Brett Kavanaugh Confirmed to Supreme Court

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By Maddie Aitken ’19

On July 9, 2018, President Donald Trump nominated Judge Brett Kavanaugh to become an Associate Justice of the Supreme Court, replacing Associate Justice Anthony Kennedy, who had announced his retirement on June 27. Although he was accused of sexual assault and had to testify in front of the Senate, Kavanaugh was confirmed to the Supreme Court on October 6.

In July, Dr. Christine Blasey Ford, a professor of psychology at Palo Alto University and a research psychologist at the Stanford University School of Medicine, came forward with an allegation that Kavanaugh had sexually assaulted her more than three decades ago, when Ford and Kavanaugh were in high school. Although Ford had previously avoided the topic, she decided to share her story after she heard Kavanaugh had been announced as the Supreme Court nomination because she felt it was her “civic duty” to provide the details of the event for the Senators who would vote on Kavanaugh’s confirmation.

Both Ford and Kavanaugh testified on September 27. In Ford’s testimony, she addressed the backlash she had been getting for not reporting the sexual assault, saying, “I tried to convince myself that because Brett did not rape me, I should be able to move on and just pretend that it had never happened.”

As for the event itself, she said she was at a small house party on a summer night in 1982. One of the other teenagers at the party was Kavanaugh, who, along with his friend Mark Judge, was visibly drunk. Ford recounted the events of that night, saying Kavanaugh and Judge locked her in a bedroom, and then Judge watched as Kavanaugh pinned her down and began grinding into her and groping her. She said he tried to take her clothes off, adding, “I believed he was going to rape me.” Ford remembers trying to scream, but said Kavanaugh covered her mouth with his hand. “Both Brett and Mark were drunkenly laughing during the attack. They both seemed to be having a good time” said Ford.  

Kavanaugh testified after Ford and completely denied her allegation of sexual assault. He said, “I never sexually assaulted anyone. Not in high school, not in college, not ever…Let’s turn to specifics. I categorically and unequivocally deny the allegation against me by Dr. Ford. I never had any sexual or physical encounter of any kind with Dr. Ford.” He also said he did not have sex during high school, or for “many years after,” but this claim was not supported by people who knew Kavanaugh in high school and college.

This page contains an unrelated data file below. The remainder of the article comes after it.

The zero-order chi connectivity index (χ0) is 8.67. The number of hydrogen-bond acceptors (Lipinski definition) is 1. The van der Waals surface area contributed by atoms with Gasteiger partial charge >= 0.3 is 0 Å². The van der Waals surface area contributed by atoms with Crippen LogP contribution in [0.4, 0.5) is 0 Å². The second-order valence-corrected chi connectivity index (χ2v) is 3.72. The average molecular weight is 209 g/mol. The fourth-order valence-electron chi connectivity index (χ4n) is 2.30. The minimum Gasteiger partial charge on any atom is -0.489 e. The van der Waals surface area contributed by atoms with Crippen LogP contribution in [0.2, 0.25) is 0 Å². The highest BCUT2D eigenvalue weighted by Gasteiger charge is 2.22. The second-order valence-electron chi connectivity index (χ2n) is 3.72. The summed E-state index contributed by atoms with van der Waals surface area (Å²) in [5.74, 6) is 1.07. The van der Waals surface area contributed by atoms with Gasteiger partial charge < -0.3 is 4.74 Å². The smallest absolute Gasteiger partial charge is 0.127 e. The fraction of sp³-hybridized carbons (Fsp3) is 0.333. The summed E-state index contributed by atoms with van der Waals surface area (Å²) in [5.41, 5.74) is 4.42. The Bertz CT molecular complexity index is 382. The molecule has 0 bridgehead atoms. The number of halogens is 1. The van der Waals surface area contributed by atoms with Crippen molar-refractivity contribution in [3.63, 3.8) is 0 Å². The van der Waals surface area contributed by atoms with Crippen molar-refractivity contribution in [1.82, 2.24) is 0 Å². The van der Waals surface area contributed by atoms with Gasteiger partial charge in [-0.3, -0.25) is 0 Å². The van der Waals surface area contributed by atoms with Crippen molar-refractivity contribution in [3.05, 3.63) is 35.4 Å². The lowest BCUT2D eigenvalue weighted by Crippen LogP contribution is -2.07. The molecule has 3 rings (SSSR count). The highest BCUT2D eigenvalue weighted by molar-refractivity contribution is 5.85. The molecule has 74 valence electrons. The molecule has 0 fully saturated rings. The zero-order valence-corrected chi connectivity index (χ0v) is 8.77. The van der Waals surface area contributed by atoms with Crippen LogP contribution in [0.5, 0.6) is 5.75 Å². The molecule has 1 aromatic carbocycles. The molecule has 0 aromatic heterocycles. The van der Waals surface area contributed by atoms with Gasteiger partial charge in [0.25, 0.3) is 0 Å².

Kavanaugh made it clear he believes the allegation is a political move by Democrats who are angry about the nomination of a conservative Supreme Court Justice. Later, Trump echoed Kavanaugh’s statement, calling the claims a “con game” by Democrats who were “trying to delay and obstruct his confirmation.”

Unsatisfied with the testimonies and questioning, Republican Senator Jeff Flake of Arizona requested an FBI investigation, ordered by Trump, which set back the vote for a few days. Donald F. McGahn, White House counsel, advised the president to keep the investigation “limited,” and said that a “wide-ranging inquiry could be potentially disastrous for the nominee.” Despite this, the White House authorized the FBI to interview anyone it deemed necessary. However, five former Yale classmates of Kavanaugh said they tried to offer information relevant to the investigation to the FBI but were unable to do so, causing Democrats to challenge the legitimacy of the investigation.

As the investigation was occurring, two more women – Deborah Ramirez and Julie Swetnik – accused Brett Kavanaugh of sexual harassment and abuse, but Kavanaugh denied the allegations, as he did with Ford’s. Women across the country came forward, and continue to do so, with stories about their own experiences with sexual assault, including South Carolina state senator Mia McLeod, television news anchor Connie Chung and author (as well as daughter of President Ronald Reagan) Patti Davis.

#WhyIDidntReport took off as a new social media movement, similar to #MeToo, for women to share not only their stories of sexual assault, but also why they felt they couldn’t report their experiences.

On October 6, following the completion of the FBI investigation, the Senate voted 50 to 48 to confirm Kavanaugh to the Supreme Court. The vote ran almost entirely along party lines, with all Republicans except Senator Lisa Murkowski of Alaska voting yes, and all Democrats except Senator Joe Manchin III of West Virginia voting no. Kavanaugh was sworn in that same day.

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